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After my blog last week on Daniel Kahneman’s passing and detailing his 1955 contribution to the effective interviewing and assessment of candidates I was asked a follow-up question by a relatively new recruiter, “Why is a universal assessment of a candidate (rather than assessing each success criteria independently) so unreliable as a sole predictor of work performance?

It’s a question that all recruiters should be able to answer, but I doubt many of them could.

Here’s a concise version of what I told the recruiter;

From our life-long conditioning we assess people we meet for the first time with the following questions used as our automatic and unconscious assessment methodology; “Do I like you?”; “Do I trust you?”.

Unless we specify the key selection criteria and ask questions relevant to the accurate assessment of those criteria, we default to asking questions that help us assess the person’s likeability or trustworthiness as it relates to us.

This is a fatal flaw because we are not interviewing them to be our friends or to decide whether we want to have any sort of personal relationship with them; we are interviewing them to assess their suitability for a specific job, working for a specific hiring manager, as part of a specific organisation.

There’s nothing wrong with hiring people you like however if you hire a person primarily because you like them and, once in the role, the person proves to be insufficiently skilled or motivated to do the job to the standard required, then you won’t like them for very much longer.

Daniel Kahneman asserted that System 1 thinking is our default — fast, automatic, and effortless. It operates on intuition, emotions, and learned patterns. Identifying patterns helps us make quick judgments based on past experiences. It uses mental shortcuts called heuristics to navigate the world efficiently.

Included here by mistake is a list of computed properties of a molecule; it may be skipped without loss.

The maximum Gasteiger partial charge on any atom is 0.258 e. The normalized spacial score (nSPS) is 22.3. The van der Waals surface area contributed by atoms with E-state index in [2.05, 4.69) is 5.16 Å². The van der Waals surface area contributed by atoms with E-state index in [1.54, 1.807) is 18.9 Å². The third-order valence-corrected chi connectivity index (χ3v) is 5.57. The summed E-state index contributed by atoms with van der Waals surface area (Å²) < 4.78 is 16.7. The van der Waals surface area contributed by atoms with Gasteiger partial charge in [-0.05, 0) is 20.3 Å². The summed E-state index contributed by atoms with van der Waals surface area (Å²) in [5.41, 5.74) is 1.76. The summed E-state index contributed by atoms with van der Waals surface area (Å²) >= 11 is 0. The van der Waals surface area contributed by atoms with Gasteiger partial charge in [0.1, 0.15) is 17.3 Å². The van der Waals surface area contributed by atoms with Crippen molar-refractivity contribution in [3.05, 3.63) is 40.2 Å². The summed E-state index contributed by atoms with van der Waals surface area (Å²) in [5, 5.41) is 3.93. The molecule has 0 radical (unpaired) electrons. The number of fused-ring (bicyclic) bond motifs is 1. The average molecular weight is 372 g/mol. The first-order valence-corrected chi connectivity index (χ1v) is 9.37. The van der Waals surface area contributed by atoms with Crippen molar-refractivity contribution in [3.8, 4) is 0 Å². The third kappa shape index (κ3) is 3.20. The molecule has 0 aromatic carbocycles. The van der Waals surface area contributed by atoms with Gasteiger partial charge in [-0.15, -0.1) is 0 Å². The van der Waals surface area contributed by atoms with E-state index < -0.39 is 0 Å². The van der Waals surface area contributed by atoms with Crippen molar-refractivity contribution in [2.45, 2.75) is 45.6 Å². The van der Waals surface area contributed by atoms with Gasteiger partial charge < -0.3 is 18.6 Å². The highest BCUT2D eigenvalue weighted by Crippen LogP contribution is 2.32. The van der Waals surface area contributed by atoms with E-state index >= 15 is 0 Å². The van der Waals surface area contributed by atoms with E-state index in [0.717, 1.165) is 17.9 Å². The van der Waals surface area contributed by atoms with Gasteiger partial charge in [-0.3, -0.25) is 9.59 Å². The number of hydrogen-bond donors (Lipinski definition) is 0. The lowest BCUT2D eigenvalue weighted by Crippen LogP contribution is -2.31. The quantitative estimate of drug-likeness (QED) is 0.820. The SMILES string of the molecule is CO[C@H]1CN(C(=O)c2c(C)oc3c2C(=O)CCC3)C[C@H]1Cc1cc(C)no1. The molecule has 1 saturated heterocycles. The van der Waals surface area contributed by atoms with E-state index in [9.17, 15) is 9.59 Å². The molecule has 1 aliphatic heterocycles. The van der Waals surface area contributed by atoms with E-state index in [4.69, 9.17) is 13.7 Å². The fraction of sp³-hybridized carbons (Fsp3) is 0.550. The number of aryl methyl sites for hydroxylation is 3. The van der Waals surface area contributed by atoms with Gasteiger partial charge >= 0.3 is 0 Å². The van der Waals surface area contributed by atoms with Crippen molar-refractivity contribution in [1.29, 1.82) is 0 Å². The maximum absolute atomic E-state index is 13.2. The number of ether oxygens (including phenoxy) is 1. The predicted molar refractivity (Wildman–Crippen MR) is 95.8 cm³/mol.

Interviewing a person you do not know to make a considered judgement about their suitability for a role is hard work and it’s an inexact science – no hiring manager with any sort of tenure has a 100% strike rate.

System 1 rebels against the amount of hard work required to do this task so it defaults from the hard question it should be answering (“Is this person likely to succeed at this job?”) to a much easier question (“Do I like this person?”).

System 2 has limited resources and can easily get overloaded. Unless you create processes and templates to minimise the mental load on System 2 it will quickly get tired and System 1 will become the default for the decision you make about the candidate.

Daniel Kahnemen was a genius because his research showed us why and how we humans often make decisions that, in hindsight, seem naïve or ill-advised (at best) or downright stupid or inexplicable (at worst).

You only have to consider an intimate relationship you once had (but now consider a bewilderingly bad choice) and the feeling you had for that person, compared to the opinion you now hold about that person, hence your decision-making at the time.

That tells you all you need to know about how easily System 1 dominates System 2.

Related blogs

Recruiters have much to thank Daniel Kahneman for (but it’s mostly ignored)

What a Nobel prize-winning economist discovers about interviewing

The two least understood, yet critical, factors in candidate assessment

Is your candidate just very confident or really a charismatic narcissist?

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Euan Mackay

You are absolutely right in that many recruiters make a decision on whether they “like” the candidate. Having been in the ‘working’ side of IT, I tend to look at candidates from 2 aspects: would I be happy for them to be in my team, and whether I think they would fit in with the hiring manager and their team. So, I am not totally impartial, but I have found this to be a fair yardstick, particularly when HR is often trying to stop recruiters from talking to the hiring managers! (I mean, how dumb is that…?)

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